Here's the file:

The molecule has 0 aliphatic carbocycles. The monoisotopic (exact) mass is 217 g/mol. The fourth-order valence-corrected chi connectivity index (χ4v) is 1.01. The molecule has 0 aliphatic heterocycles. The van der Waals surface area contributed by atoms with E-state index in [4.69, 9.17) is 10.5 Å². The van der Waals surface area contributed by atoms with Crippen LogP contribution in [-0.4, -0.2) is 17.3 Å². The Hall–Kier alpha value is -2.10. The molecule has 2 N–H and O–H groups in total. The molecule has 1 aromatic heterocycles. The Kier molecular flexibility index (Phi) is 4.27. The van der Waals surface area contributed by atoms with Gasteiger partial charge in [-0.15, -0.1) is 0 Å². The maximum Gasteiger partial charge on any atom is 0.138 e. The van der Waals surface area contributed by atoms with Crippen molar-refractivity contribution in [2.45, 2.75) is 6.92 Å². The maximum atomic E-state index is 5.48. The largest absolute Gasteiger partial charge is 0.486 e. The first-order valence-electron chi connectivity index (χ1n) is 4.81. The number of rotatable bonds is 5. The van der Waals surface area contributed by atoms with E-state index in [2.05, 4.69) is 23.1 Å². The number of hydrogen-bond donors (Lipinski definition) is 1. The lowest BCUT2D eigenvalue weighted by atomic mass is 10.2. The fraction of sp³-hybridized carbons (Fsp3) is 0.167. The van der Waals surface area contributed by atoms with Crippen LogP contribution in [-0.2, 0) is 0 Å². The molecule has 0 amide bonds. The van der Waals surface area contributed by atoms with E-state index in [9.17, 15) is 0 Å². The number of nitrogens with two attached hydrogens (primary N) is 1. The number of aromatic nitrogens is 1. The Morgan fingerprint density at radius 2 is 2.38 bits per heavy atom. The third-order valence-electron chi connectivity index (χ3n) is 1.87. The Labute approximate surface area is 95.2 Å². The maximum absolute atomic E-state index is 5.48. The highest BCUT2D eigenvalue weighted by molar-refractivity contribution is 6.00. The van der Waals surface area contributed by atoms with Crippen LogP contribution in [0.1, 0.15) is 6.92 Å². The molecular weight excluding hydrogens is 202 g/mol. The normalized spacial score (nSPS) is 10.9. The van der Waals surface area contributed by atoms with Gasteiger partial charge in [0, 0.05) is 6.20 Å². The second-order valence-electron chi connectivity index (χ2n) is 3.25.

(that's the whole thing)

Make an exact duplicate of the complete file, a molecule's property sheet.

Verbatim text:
The molecule has 0 aliphatic carbocycles. The monoisotopic (exact) mass is 217 g/mol. The fourth-order valence-corrected chi connectivity index (χ4v) is 1.01. The molecule has 0 aliphatic heterocycles. The van der Waals surface area contributed by atoms with E-state index in [4.69, 9.17) is 10.5 Å². The van der Waals surface area contributed by atoms with Crippen LogP contribution in [-0.4, -0.2) is 17.3 Å². The Hall–Kier alpha value is -2.10. The molecule has 2 N–H and O–H groups in total. The molecule has 1 aromatic heterocycles. The Kier molecular flexibility index (Phi) is 4.27. The van der Waals surface area contributed by atoms with Gasteiger partial charge in [-0.15, -0.1) is 0 Å². The maximum Gasteiger partial charge on any atom is 0.138 e. The van der Waals surface area contributed by atoms with Crippen molar-refractivity contribution in [2.45, 2.75) is 6.92 Å². The maximum atomic E-state index is 5.48. The largest absolute Gasteiger partial charge is 0.486 e. The first-order valence-electron chi connectivity index (χ1n) is 4.81. The number of rotatable bonds is 5. The van der Waals surface area contributed by atoms with E-state index in [2.05, 4.69) is 23.1 Å². The number of hydrogen-bond donors (Lipinski definition) is 1. The lowest BCUT2D eigenvalue weighted by atomic mass is 10.2. The fraction of sp³-hybridized carbons (Fsp3) is 0.167. The van der Waals surface area contributed by atoms with Crippen LogP contribution in [-0.2, 0) is 0 Å². The molecule has 0 amide bonds. The van der Waals surface area contributed by atoms with E-state index in [9.17, 15) is 0 Å². The number of nitrogens with two attached hydrogens (primary N) is 1. The number of aromatic nitrogens is 1. The Morgan fingerprint density at radius 2 is 2.38 bits per heavy atom. The third-order valence-electron chi connectivity index (χ3n) is 1.87. The Labute approximate surface area is 95.2 Å². The maximum absolute atomic E-state index is 5.48. The highest BCUT2D eigenvalue weighted by molar-refractivity contribution is 6.00. The van der Waals surface area contributed by atoms with Crippen LogP contribution in [0.1, 0.15) is 6.92 Å². The molecular weight excluding hydrogens is 202 g/mol. The normalized spacial score (nSPS) is 10.9. The van der Waals surface area contributed by atoms with Gasteiger partial charge in [0, 0.05) is 6.20 Å². The second-order valence-electron chi connectivity index (χ2n) is 3.25.